1. ^ a b c Newstalk ZB (2 December 2008). "Innovative World Series planned for next year". The New Zealand Herald. Archived from the original on 19 October 2012. Retrieved 6 February 2009.
  2. ^ "Rhone excited about World Netball Series". The Jamaica Star (online). 12 January 2009. Archived from the original on 3 March 2011. Retrieved 6 February 2009.
  3. ^ "Calling All Netball Fans!". International Federation of Netball Associations. 3 April 2009. Archived from the original on 14 March 2011. Retrieved 11 April 2009.
  4. ^ a b Johannsen, Dana (5 February 2009). "Innovations sure to raise eyebrows". The New Zealand Herald. Archived from the original on 19 October 2012. Retrieved 5 February 2009.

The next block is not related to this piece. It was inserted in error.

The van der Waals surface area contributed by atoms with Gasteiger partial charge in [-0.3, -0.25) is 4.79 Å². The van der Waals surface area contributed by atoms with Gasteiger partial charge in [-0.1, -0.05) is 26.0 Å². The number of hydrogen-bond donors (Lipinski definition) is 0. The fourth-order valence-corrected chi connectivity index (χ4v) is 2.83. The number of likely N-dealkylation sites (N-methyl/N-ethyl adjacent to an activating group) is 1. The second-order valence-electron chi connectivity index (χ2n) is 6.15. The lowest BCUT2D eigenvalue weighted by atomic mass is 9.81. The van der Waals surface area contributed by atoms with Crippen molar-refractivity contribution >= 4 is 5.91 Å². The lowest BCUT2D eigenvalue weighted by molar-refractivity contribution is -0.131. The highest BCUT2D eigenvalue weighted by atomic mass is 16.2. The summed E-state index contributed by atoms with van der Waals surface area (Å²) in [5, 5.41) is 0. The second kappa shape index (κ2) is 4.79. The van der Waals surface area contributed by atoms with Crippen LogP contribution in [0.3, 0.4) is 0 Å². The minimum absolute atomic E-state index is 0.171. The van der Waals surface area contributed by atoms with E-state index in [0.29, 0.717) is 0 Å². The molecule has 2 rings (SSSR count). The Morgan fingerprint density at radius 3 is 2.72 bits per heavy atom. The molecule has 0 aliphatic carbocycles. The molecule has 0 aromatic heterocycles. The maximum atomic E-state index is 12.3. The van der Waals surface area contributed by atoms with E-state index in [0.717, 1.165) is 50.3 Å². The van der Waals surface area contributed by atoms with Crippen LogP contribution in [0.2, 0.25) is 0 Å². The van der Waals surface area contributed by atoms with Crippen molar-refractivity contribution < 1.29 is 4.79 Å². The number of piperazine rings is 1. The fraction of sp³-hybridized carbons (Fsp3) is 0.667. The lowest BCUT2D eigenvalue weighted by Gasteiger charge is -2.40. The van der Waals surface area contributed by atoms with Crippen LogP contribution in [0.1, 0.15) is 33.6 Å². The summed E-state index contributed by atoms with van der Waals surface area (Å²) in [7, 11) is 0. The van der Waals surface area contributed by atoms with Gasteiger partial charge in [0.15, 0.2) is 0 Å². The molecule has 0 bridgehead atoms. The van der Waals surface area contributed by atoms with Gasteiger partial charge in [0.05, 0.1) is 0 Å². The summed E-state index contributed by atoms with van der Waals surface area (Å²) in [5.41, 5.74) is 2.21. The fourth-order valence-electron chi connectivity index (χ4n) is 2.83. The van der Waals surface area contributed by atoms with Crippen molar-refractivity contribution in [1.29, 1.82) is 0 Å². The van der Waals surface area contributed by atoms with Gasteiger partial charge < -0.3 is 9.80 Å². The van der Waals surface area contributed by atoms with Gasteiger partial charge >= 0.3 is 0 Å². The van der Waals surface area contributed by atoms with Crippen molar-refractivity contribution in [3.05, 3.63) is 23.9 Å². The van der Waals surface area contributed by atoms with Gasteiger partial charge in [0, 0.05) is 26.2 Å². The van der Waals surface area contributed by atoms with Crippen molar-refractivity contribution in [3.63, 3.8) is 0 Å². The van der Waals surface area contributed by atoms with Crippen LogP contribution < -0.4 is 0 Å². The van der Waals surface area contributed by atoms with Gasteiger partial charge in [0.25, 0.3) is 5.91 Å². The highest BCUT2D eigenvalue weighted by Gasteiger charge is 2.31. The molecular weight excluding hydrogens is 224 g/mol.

5. ^ Marshall, Jane (5 February 2009). "Kiwis keen on novel netball variant". The Press. Archived from the original on 5 February 2009. Retrieved 6 February 2009.
  6. ^ a b Rules Archived 2 December 2012 at the Wayback Machine
  7. ^ Medhurst, Natalie (6 February 2009). "World Netball Series may fizz without crowd support". The Archived from the original on 6 February 2009. Retrieved 6 February 2009.
  8. ^ International Netball Federation (2016). "Rules of Fast5 Netball 2016 Edition" (PDF). Retrieved 1 July 2022.{{cite web}}: CS1 maint: url-status (link)
  9. ^ International Netball Federation (2018). "Fast5 Netball World Series". Fast5 Netball World Series. Retrieved 1 July 2022.
  10. ^ "County Tournament Planned". Times & Star. 19 February 2009. Archived from the original on 18 December 2011. Retrieved 12 February 2010.
  11. ^ Bogle, Dania (10 February 2010). "JNA unveils ambitious five-year plan". The Jamaica Observer. Archived from the original on 4 June 2011. Retrieved 12 February 2010.

External linksEdit

  • Fast5 Netball World Series: Rules of the Game at the Wayback Machine (archived 12 August 2018)